February 24, 2024

Medical Trend

Medical News and Medical Resources

Discovery of New Targets for Treating Cancer and Age-Related Diseases

Breakthrough in Anti-Aging Research: Discovery of New Targets for Treating Cancer and Age-Related Diseases



Breakthrough in Anti-Aging Research: Discovery of New Targets for Treating Cancer and Age-Related Diseases

Aging is a cellular response induced by stress factors such as replication exhaustion, carcinogenic activation, or genotoxic drugs. Following aging induction, cells enter a stable cell cycle arrest state, mediated by the upregulation of cell cycle protein-dependent kinases inhibitors, such as p16INK4a and p21CIP1. Aging cells also undergo various phenotypic changes, including morphological alterations, chromatin remodeling, organelle reorganization, metabolic changes, and the production of a biologically active secretion profile known as senescence-associated secretory phenotype (SASP).

Acute aging induction is a protective response that limits the replication of damaged cells to restrict cancer and fibrosis. However, the accumulation of aging cells during the aging process can lead to various pathological conditions. Selectively eliminating p16INK4a-positive aging cells in normal elderly mice has been shown to improve health, extend lifespan, and alleviate pathologies such as atherosclerosis, osteoarthritis, and neurodegenerative diseases. These findings have laid the foundation for aging treatment.

Recently, researchers from Imperial College London published a study titled “COPI vesicle formation and N-myristoylation are targetable vulnerabilities of senescent cells” in the journal Nature Cell Biology.

The study, conducted through RNA interference screening, identified a senolytic target pathway called Coat Protein Complex I (COPI). Targeting and inhibiting this pathway were found to induce the death of aging cells, thereby improving the outcomes in mouse models of cancer and fibrosis. The research further revealed that a class of drugs indirectly inhibiting the COPI pathway, known as N-myristoyltransferase inhibitors (NMTi), could serve as candidate drugs for killing aging cells and treating age-related diseases such as cancer and fibrosis.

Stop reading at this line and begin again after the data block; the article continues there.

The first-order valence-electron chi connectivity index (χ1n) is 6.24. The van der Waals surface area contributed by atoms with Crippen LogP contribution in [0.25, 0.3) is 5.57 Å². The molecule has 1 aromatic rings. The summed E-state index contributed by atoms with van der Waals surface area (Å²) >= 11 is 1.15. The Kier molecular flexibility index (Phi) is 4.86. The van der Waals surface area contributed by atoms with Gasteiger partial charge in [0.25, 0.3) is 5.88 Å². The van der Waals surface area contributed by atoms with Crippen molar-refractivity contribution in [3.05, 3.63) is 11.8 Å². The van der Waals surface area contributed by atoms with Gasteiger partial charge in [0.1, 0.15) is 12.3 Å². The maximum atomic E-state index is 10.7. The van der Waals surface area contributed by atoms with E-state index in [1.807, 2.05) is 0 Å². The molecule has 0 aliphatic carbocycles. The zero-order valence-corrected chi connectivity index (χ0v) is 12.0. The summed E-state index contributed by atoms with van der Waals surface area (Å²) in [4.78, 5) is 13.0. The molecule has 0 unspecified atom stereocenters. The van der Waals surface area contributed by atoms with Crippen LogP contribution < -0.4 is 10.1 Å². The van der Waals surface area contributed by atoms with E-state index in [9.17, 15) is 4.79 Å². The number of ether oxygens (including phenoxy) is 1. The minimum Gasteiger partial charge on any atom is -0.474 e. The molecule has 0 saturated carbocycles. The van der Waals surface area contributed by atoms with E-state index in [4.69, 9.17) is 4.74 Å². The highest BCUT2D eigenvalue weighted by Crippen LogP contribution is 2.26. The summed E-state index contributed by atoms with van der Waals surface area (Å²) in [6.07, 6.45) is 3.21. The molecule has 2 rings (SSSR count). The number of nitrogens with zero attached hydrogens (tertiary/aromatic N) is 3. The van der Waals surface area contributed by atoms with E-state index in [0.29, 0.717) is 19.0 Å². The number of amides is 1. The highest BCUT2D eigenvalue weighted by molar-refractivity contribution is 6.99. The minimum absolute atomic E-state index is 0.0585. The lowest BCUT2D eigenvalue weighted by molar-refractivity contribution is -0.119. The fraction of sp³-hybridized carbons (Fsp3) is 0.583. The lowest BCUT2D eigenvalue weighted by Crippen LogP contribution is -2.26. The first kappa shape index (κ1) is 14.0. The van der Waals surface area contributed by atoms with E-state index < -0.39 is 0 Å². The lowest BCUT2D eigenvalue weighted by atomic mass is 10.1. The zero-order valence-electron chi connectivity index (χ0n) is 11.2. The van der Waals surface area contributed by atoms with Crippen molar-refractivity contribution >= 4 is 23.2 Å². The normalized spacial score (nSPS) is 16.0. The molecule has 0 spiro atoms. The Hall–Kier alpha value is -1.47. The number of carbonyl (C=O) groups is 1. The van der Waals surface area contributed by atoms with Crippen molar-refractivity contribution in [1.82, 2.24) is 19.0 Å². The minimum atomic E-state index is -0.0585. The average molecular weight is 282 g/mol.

Breakthrough in Anti-Aging Research: Discovery of New Targets for Treating Cancer and Age-Related Diseases

This research has uncovered previously unknown vulnerabilities of aging cells, opening new possibilities for the treatment of cancer, fibrosis, and other age-related diseases.

Several senolytics, which selectively eliminate aging cells and restore tissue homeostasis, have been discovered. These include dasatinib and quercetin (D+Q), Bcl2 family inhibitors like ABT-263 and ABT-737, improved FOXO4-p53 interfering peptides, HSP90 inhibitors, cardiac glycosides, β-galactosidase-activating nanoparticles, and prodrugs. Initial studies in humans have confirmed the potential of senolytics in alleviating the burden of aging in patients. However, the failure of a phase II clinical trial for an MDM2 inhibitor senolytic drug targeting osteoarthritis underscores the need to discover more effective and specific senolytics. Comprehensive understanding of molecular pathways promoting the survival of aging cells is crucial for this purpose.

In this study, the research team used RNA interference-based gene screening to explore molecular pathways affecting the survival of aging cells among over 7,000 druggable genes. The study identified a senolytic target pathway called COPI, and inhibiting this pathway led to the death of aging cells. Targeting this pathway improved the outcomes in mouse models of cancer and fibrosis.

Breakthrough in Anti-Aging Research: Discovery of New Targets for Treating Cancer and Age-Related Diseases

Further investigations demonstrated that testing this senolytic in a preclinical model of a childhood brain tumor called craniopharyngioma resulted in the killing of the majority of aging cells. These results suggest the potential of exploring this drug as a therapeutic approach against invasive tumors.

Based on these findings, the research team explored candidate drugs targeting the COPI pathway. While some existing drugs can directly interfere with the COPI pathway, their limited effectiveness and short half-life in the bloodstream make them unsuitable for clinical use.

Therefore, the research team collaborated with Myricx Bio to study another class of drugs indirectly inhibiting the COPI pathway—N-myristoyltransferase inhibitors (NMTi). The experimental results were positive, showing that NMTi exhibited strong senolytic effects, selectively killing aging cells and effectively improving outcomes in mouse models of cancer and fibrosis.

Professor Jesus Gil, the lead author of the paper, stated that this work defined a new type of senolytic drug, expanding the possibilities for treating various age-related diseases, including cancer, idiopathic pulmonary fibrosis (IPF), or non-alcoholic steatohepatitis (NASH).

In summary, this research has identified previously unknown vulnerabilities of aging cells, paving the way for new possibilities in the treatment of cancer, fibrosis, and other age-related diseases. The research team is currently conducting further studies and potential clinical trials, representing a promising new development in our pursuit of healthy aging.

Link to the paper: https://www.nature.com/articles/s41556-023-01287-6

Breakthrough in Anti-Aging Research: Discovery of New Targets for Treating Cancer and Age-Related Diseases


(source:internet, reference only)

Disclaimer of medicaltrend.org


Important Note: The information provided is for informational purposes only and should not be considered as medical advice.